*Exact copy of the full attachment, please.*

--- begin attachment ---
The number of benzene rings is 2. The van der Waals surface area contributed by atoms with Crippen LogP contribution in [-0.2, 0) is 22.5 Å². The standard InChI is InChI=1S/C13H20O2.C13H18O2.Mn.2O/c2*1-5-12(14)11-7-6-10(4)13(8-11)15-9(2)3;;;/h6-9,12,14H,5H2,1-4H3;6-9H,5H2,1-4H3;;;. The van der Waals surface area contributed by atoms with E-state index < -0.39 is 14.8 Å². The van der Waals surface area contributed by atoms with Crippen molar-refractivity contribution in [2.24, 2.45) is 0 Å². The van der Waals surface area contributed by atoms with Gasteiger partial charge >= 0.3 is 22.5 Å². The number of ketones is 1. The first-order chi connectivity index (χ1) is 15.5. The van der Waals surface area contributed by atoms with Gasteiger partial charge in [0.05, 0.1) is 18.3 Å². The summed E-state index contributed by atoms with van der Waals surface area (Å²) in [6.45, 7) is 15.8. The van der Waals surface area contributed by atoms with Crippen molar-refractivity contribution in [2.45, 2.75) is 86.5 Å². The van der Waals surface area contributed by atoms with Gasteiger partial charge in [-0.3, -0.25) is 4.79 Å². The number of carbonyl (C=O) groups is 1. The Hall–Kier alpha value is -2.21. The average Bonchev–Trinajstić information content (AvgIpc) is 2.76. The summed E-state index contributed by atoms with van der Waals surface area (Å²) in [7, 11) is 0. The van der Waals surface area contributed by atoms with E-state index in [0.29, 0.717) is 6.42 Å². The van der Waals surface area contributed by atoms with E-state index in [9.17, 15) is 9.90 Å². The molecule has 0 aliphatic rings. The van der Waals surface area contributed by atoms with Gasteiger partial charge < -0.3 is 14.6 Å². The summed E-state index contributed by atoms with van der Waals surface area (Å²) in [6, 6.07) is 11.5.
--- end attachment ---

The number of benzene rings is 2. The van der Waals surface area contributed by atoms with Crippen LogP contribution in [-0.2, 0) is 22.5 Å². The standard InChI is InChI=1S/C13H20O2.C13H18O2.Mn.2O/c2*1-5-12(14)11-7-6-10(4)13(8-11)15-9(2)3;;;/h6-9,12,14H,5H2,1-4H3;6-9H,5H2,1-4H3;;;. The van der Waals surface area contributed by atoms with E-state index < -0.39 is 14.8 Å². The van der Waals surface area contributed by atoms with Crippen molar-refractivity contribution in [2.24, 2.45) is 0 Å². The van der Waals surface area contributed by atoms with Gasteiger partial charge >= 0.3 is 22.5 Å². The number of ketones is 1. The first-order chi connectivity index (χ1) is 15.5. The van der Waals surface area contributed by atoms with Gasteiger partial charge in [0.05, 0.1) is 18.3 Å². The summed E-state index contributed by atoms with van der Waals surface area (Å²) in [6.45, 7) is 15.8. The van der Waals surface area contributed by atoms with Crippen molar-refractivity contribution in [2.45, 2.75) is 86.5 Å². The van der Waals surface area contributed by atoms with Gasteiger partial charge in [-0.3, -0.25) is 4.79 Å². The number of carbonyl (C=O) groups is 1. The Hall–Kier alpha value is -2.21. The average Bonchev–Trinajstić information content (AvgIpc) is 2.76. The summed E-state index contributed by atoms with van der Waals surface area (Å²) in [7, 11) is 0. The van der Waals surface area contributed by atoms with E-state index in [0.29, 0.717) is 6.42 Å². The van der Waals surface area contributed by atoms with E-state index in [9.17, 15) is 9.90 Å². The molecule has 0 aliphatic rings. The van der Waals surface area contributed by atoms with Gasteiger partial charge < -0.3 is 14.6 Å². The summed E-state index contributed by atoms with van der Waals surface area (Å²) in [6, 6.07) is 11.5.